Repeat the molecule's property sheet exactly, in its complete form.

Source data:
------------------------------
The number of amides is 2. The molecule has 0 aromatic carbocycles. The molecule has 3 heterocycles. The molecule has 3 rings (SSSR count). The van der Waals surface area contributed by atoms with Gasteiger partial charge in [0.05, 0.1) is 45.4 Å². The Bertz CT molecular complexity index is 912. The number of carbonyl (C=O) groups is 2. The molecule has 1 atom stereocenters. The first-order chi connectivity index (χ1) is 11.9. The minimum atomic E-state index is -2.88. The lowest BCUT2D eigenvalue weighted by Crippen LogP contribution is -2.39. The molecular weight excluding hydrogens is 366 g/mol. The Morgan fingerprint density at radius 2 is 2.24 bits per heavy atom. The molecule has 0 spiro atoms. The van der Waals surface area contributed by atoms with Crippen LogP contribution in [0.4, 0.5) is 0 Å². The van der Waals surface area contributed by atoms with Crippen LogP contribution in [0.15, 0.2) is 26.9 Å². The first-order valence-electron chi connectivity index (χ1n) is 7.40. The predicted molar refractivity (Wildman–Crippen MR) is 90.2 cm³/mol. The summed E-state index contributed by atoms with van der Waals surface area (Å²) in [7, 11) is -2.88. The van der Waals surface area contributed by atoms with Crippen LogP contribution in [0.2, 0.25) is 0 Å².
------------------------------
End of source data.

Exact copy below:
The number of amides is 2. The molecule has 0 aromatic carbocycles. The molecule has 3 heterocycles. The molecule has 3 rings (SSSR count). The van der Waals surface area contributed by atoms with Gasteiger partial charge in [0.05, 0.1) is 45.4 Å². The Bertz CT molecular complexity index is 912. The number of carbonyl (C=O) groups is 2. The molecule has 1 atom stereocenters. The first-order chi connectivity index (χ1) is 11.9. The minimum atomic E-state index is -2.88. The lowest BCUT2D eigenvalue weighted by Crippen LogP contribution is -2.39. The molecular weight excluding hydrogens is 366 g/mol. The Morgan fingerprint density at radius 2 is 2.24 bits per heavy atom. The molecule has 0 spiro atoms. The van der Waals surface area contributed by atoms with Crippen LogP contribution in [0.4, 0.5) is 0 Å². The van der Waals surface area contributed by atoms with Crippen LogP contribution in [0.15, 0.2) is 26.9 Å². The first-order valence-electron chi connectivity index (χ1n) is 7.40. The predicted molar refractivity (Wildman–Crippen MR) is 90.2 cm³/mol. The summed E-state index contributed by atoms with van der Waals surface area (Å²) in [7, 11) is -2.88. The van der Waals surface area contributed by atoms with Crippen LogP contribution in [0.2, 0.25) is 0 Å².